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There are many different types of bread preservatives, both chemical and natural, but all usually work towards one or more of three main goals: strengthening the overall integrity of the loaf, slowing the growth of mold and decomposition, and fighting off bacteria. Bakers typically rely on a range of preservatives to help keep their bread fresh and shelf-stable for more than just a few days. Home cooks often don’t need to worry about this, particularly not if they plan on eating their creations right away, but preservation is often a real cause for concern for commercial manufacturers. Chemical additions to bread have been going on for a long time, but the practice is nevertheless debated, particularly in health circles. Many research organizations have begun questioning the safety of many additives, and have lobbied for more “all natural” selections. Food regulatory agencies in many places have also placed certain limits on what many commercial breads can contain, as well as how the contents must be disclosed to consumers.
The main idea behind any sort of bread preservative is to help keep loaves fresher for longer. At its most simplistic, bread is often little more than flour, water, yeast, and sugar. Loaves made with only the basics aren’t likely to last long, though, since their spongy, yeasty interior is often an ideal breeding ground for mold and bacteria. This isn’t usually a big problem for home cooks who are able to eat their products within a day or so of baking, but it can be a serious issue for commercial bakeries and companies that need to ship bread over long distances and wait for it to sell on store shelves. Adding certain chemicals and chemical derivatives can help keep things fresh, moist, and tasting good for weeks or even months after baking.
Supporting Starch Molecules
One of the most important ways to preserve baked goods like bread is to improve the chemical structure of the dough by supporting and strengthening starch molecules. These molecules, which are common in most kinds of flour, help give bread its characteristic softness and chewiness. When they weaken, the bread can dry out and often “sink” a little bit, growing denser and less flavorful.
Several different additives perform this and similar functions. Ascorbic acid, for example, which is also known as vitamin C, can both assist bread in the rising stage and strengthen starches when used in small quantities. Ascorbic acid lowers pH levels and stops the enzymatic process that makes bread go bad. Polysorbate 60 is an emulsifier and prevents bread from getting stale, and lecithin, an antioxidant that stops oxidation and prevents bread from going rancid, can also fall within this category.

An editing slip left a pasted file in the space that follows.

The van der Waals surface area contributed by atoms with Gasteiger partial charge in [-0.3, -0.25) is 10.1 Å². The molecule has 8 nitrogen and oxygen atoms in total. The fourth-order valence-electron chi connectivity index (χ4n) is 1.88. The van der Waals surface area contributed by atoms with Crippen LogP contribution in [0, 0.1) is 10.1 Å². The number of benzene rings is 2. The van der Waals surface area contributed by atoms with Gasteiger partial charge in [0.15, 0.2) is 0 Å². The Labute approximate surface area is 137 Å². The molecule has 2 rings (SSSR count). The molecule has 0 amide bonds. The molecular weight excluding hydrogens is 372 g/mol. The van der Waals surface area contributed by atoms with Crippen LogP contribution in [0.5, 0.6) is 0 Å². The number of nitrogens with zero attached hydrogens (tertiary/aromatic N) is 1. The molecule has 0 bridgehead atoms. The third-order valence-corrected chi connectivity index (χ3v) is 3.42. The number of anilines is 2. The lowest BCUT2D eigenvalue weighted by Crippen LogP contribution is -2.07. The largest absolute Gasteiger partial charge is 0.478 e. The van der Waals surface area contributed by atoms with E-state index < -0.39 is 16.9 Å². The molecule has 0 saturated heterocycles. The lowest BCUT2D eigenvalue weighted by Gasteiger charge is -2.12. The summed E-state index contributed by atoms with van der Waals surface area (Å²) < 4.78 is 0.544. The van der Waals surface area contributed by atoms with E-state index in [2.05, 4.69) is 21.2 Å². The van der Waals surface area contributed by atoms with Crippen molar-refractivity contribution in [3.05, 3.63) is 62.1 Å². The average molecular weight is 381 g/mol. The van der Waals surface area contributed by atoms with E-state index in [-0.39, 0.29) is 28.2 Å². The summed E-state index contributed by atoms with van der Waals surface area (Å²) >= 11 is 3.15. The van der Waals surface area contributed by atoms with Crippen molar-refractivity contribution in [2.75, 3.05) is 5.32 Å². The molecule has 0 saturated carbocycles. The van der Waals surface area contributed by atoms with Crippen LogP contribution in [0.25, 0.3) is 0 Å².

Calcium propionate and sodium propionate are two of the most common additives in bread sold commercially. Both are compounds of calcium or sodium salts and propionic acid, and their main function is to prohibit mold growth. They work by making the chemical structure hostile to mold growth, even though it is otherwise an almost ideal environment for decomposition. Cultured whey performs in almost the same way.
Sodium bisulfite and sulfur dioxide are additives that prevent bacterial growth. These preservatives are most common in products that are going to be spending long amounts of time either exposed to the air or in long-distance transit. In most cases they’re used sparingly because they canalter the taste of the end result. They might also cause severe reactions in people who have certain ingredient-based allergies or sensitivities.
There have been a number of discussions in modern times over the safety of using chemicals in bread, and most governments have set regulations when it comes to which preservatives can be used and how this information must be disclosed to consumers. Detailed ingredient lists are required in some places, for instance, and labeling restrictions and advertising rules might also apply. Certain chemicals are banned in some places, too, or else restricted when it comes to amounts that can be used. Most evaluating agencies and groups have concluded that chemical preservatives are safe in small amounts, but not everyone agrees and there is still a lot of debate on this topic.
People who want to preserve the shelf life of their bread without resorting to chemicals often need to look no farther than their kitchen pantry. Ginger, garlic, honey, clove, and cinnamon are all natural bread preservatives.. All prevent bacteria and mold growth, and also have the bonus of adding flavor to bread. Powdered ginger also can be used as a preservative without adding much in the way of taste.
Alternatives and General Storage Tips
Preservatives are a good way to keep bread safe from spoiling, but there are other precautions that can be used to help maintain freshness. For instance, bread can be stored in an airtight container or in a cool, dry, and dark place, like the refrigerator. Airtight containers will keep out airborne bacteria, and cool places that don’t see much sunlight are less hospitable to mold and bacteria.